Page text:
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MIT Review recently published this article about a chip from IBM, which is more or less a Artificial neural network. Why IBM’s New Brainlike Chip May Be “Historic” | MIT Technology Review

The article suggests that the chip might have borrowed a page from the future. It might be the beginning of an era of new and evolved computation power. And also talks about programming for the chip.

One downside is that IBM’s chip requires an entirely new approach to programming. Although the company announced a suite of tools geared toward writing code for its forthcoming chip last year (see “IBM Scientists Show Blueprints for Brainlike Computing”), even the best programmers find learning to work with the chip bruising, says Modha: “It’s almost always a frustrating experience.” His team is working to create a library of ready-made blocks of code to make the process easier.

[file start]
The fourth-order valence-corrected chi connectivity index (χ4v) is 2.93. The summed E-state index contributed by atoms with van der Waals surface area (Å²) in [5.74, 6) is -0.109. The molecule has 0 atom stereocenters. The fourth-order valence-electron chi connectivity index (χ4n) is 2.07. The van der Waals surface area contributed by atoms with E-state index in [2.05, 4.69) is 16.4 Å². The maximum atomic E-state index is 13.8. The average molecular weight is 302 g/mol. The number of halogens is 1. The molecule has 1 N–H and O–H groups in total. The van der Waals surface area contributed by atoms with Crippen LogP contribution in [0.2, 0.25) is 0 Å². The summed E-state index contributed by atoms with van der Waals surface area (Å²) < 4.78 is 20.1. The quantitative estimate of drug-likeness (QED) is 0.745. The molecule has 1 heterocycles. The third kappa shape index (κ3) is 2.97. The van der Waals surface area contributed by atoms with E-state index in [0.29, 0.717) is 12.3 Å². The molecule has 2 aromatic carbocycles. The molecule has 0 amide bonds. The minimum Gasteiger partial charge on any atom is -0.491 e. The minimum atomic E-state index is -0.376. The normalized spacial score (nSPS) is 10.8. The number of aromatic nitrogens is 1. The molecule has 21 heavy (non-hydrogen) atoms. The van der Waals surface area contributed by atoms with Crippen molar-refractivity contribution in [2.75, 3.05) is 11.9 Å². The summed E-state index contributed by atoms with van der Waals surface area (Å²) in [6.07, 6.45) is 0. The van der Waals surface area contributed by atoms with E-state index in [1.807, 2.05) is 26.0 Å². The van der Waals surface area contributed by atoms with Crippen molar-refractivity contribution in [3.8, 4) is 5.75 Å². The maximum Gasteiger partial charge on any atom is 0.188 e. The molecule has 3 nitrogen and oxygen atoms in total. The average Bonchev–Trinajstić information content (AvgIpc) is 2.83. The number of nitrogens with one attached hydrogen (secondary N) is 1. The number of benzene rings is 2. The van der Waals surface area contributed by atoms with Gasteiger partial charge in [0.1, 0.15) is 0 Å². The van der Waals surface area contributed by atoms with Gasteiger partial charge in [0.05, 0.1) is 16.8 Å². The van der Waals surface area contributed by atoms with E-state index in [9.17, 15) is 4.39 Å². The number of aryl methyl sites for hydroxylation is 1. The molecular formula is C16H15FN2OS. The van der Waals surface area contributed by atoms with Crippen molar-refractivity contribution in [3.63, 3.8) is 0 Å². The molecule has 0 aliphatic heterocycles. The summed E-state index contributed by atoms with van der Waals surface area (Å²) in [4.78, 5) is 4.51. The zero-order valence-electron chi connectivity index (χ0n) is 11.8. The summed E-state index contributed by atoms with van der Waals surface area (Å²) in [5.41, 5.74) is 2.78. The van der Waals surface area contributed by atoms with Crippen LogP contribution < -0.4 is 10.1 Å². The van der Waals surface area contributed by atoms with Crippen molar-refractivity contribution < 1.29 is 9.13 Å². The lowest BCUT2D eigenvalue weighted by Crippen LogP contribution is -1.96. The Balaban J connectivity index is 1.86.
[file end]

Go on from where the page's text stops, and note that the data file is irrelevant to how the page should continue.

Which brings me to the question, can everyday computing tasks be broken down into ones solvable by a neural network (theoretically and/or practically)?

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Neural networks can arbitrarily approximate any computable function; see http://en.wikipedia.org/wiki/Artificial_neural_network or http://en.wikipedia.org/wiki/Cybenko_theorem

Constructing a NN for a given function -- or worse yet, learning it from examples -- is a hard problem.

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RNN Turing Completeness is proven by Siegelmann while back(search for 'On the Computational Power of Neural Nets'). If you are question is to ask whether NN based computer can be TC, the answer is yes.

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